The Impact of Social vs. Non-Social Referral Sources on Online News Consumption

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Bar-Gill, Sagit; Inbar, Yael; Reichman, Shachar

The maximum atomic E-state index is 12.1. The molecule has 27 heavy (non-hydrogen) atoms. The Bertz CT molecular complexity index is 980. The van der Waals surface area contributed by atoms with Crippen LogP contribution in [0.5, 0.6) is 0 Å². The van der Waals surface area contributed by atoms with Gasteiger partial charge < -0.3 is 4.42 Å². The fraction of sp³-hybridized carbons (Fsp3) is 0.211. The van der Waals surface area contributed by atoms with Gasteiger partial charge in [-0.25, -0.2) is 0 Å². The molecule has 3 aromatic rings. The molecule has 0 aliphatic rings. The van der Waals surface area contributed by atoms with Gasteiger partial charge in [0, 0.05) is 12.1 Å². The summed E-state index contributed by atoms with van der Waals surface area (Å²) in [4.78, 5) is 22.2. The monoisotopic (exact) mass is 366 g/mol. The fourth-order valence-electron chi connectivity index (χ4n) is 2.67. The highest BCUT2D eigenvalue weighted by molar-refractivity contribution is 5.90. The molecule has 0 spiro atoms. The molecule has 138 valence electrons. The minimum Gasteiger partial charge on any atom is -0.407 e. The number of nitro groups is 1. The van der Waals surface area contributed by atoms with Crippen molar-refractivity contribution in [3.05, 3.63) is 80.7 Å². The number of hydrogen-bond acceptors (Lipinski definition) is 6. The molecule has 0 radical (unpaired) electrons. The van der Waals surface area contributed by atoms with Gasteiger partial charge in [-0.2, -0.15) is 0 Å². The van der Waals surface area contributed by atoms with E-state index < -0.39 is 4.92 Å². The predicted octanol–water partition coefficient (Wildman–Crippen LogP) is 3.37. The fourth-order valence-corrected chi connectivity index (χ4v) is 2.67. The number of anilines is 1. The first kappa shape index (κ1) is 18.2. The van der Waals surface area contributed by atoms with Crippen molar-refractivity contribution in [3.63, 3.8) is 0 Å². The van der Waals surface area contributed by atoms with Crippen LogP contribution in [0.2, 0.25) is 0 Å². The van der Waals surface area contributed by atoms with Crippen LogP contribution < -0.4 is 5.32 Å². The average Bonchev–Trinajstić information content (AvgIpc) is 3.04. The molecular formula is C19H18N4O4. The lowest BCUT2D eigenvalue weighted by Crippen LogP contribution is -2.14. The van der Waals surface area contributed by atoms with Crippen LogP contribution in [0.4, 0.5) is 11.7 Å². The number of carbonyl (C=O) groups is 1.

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As news consumption shifts online, referring channels assume a growing role in the market for online news, creating new challenges and opportunities for news organizations. This research combines field and lab experiments, and analysis of large-scale clickstream data, to study the effects of social versus non-social referral sources on news consumption on a news outlet’s website. We propose that referring channels create a new type of priming effect, denoted the referral effect, as unique features of the referring channel affect user behavior in a subsequent news visit. We find that social referral effects manifest as more focused reading - visits with fewer articles, shorter durations, yet higher reading completion rates, compared to non-social referrals. We further find lower sharing rates following social media referrals, likely due to a lower perceived novelty to peers of content discovered via social channels. The results provide insights applicable to news outlets’ social media strategies.